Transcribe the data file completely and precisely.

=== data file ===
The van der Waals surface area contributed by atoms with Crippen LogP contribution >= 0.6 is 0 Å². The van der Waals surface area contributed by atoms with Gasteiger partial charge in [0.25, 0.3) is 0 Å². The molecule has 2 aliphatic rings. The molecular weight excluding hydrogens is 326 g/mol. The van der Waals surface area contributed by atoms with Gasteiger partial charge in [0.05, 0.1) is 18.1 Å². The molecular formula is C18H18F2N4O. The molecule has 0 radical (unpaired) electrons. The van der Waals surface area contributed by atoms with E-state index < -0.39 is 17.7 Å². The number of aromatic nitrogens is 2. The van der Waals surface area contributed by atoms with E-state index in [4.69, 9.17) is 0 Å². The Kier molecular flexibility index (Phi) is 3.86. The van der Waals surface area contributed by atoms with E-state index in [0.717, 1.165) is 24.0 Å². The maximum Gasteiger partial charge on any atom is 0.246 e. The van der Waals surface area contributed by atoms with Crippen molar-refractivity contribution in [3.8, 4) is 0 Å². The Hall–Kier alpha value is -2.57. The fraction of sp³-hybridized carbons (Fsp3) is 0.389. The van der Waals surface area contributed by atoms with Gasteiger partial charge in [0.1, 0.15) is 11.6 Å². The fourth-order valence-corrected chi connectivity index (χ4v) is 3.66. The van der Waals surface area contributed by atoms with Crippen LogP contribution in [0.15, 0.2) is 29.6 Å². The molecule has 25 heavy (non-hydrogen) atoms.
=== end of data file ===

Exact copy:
The van der Waals surface area contributed by atoms with Crippen LogP contribution >= 0.6 is 0 Å². The van der Waals surface area contributed by atoms with Gasteiger partial charge in [0.25, 0.3) is 0 Å². The molecule has 2 aliphatic rings. The molecular weight excluding hydrogens is 326 g/mol. The van der Waals surface area contributed by atoms with Gasteiger partial charge in [0.05, 0.1) is 18.1 Å². The molecular formula is C18H18F2N4O. The molecule has 0 radical (unpaired) electrons. The van der Waals surface area contributed by atoms with E-state index < -0.39 is 17.7 Å². The number of aromatic nitrogens is 2. The van der Waals surface area contributed by atoms with E-state index in [4.69, 9.17) is 0 Å². The Kier molecular flexibility index (Phi) is 3.86. The van der Waals surface area contributed by atoms with E-state index in [0.717, 1.165) is 24.0 Å². The maximum Gasteiger partial charge on any atom is 0.246 e. The van der Waals surface area contributed by atoms with Crippen molar-refractivity contribution in [3.8, 4) is 0 Å². The Hall–Kier alpha value is -2.57. The fraction of sp³-hybridized carbons (Fsp3) is 0.389. The van der Waals surface area contributed by atoms with Gasteiger partial charge in [0.1, 0.15) is 11.6 Å². The fourth-order valence-corrected chi connectivity index (χ4v) is 3.66. The van der Waals surface area contributed by atoms with Crippen LogP contribution in [0.15, 0.2) is 29.6 Å². The molecule has 25 heavy (non-hydrogen) atoms.